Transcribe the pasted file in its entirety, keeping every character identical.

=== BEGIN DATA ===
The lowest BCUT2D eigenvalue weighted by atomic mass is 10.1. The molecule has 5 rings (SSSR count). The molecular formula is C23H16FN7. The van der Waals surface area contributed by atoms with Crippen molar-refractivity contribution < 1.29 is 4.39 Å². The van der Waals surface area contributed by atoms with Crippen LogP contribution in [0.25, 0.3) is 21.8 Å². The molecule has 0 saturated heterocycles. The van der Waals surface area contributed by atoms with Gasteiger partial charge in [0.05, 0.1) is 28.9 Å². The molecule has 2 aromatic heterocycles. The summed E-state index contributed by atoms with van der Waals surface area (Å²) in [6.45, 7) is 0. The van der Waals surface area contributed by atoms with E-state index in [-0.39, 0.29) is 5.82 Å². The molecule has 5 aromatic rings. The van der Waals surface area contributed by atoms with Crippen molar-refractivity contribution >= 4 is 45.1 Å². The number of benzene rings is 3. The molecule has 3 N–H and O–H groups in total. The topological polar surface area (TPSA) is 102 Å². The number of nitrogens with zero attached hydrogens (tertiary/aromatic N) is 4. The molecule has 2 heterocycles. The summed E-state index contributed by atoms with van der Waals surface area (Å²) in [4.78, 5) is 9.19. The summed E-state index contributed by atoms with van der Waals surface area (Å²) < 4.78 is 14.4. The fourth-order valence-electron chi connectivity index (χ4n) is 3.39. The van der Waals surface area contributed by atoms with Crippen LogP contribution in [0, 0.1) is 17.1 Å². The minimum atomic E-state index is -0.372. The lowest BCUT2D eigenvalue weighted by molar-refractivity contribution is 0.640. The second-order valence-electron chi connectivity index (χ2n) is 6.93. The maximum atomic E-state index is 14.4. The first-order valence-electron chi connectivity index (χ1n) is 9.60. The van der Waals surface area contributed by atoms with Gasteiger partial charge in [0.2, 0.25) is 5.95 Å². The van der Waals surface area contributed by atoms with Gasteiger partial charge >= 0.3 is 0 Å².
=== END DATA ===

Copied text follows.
The lowest BCUT2D eigenvalue weighted by atomic mass is 10.1. The molecule has 5 rings (SSSR count). The molecular formula is C23H16FN7. The van der Waals surface area contributed by atoms with Crippen molar-refractivity contribution < 1.29 is 4.39 Å². The van der Waals surface area contributed by atoms with Crippen LogP contribution in [0.25, 0.3) is 21.8 Å². The molecule has 0 saturated heterocycles. The van der Waals surface area contributed by atoms with Gasteiger partial charge in [0.05, 0.1) is 28.9 Å². The molecule has 2 aromatic heterocycles. The summed E-state index contributed by atoms with van der Waals surface area (Å²) in [6.45, 7) is 0. The van der Waals surface area contributed by atoms with E-state index in [-0.39, 0.29) is 5.82 Å². The molecule has 5 aromatic rings. The van der Waals surface area contributed by atoms with Crippen molar-refractivity contribution >= 4 is 45.1 Å². The number of benzene rings is 3. The molecule has 3 N–H and O–H groups in total. The topological polar surface area (TPSA) is 102 Å². The number of nitrogens with zero attached hydrogens (tertiary/aromatic N) is 4. The molecule has 2 heterocycles. The summed E-state index contributed by atoms with van der Waals surface area (Å²) in [4.78, 5) is 9.19. The summed E-state index contributed by atoms with van der Waals surface area (Å²) < 4.78 is 14.4. The fourth-order valence-electron chi connectivity index (χ4n) is 3.39. The van der Waals surface area contributed by atoms with Crippen LogP contribution in [0, 0.1) is 17.1 Å². The minimum atomic E-state index is -0.372. The lowest BCUT2D eigenvalue weighted by molar-refractivity contribution is 0.640. The second-order valence-electron chi connectivity index (χ2n) is 6.93. The maximum atomic E-state index is 14.4. The first-order valence-electron chi connectivity index (χ1n) is 9.60. The van der Waals surface area contributed by atoms with Gasteiger partial charge in [0.2, 0.25) is 5.95 Å². The van der Waals surface area contributed by atoms with Gasteiger partial charge >= 0.3 is 0 Å².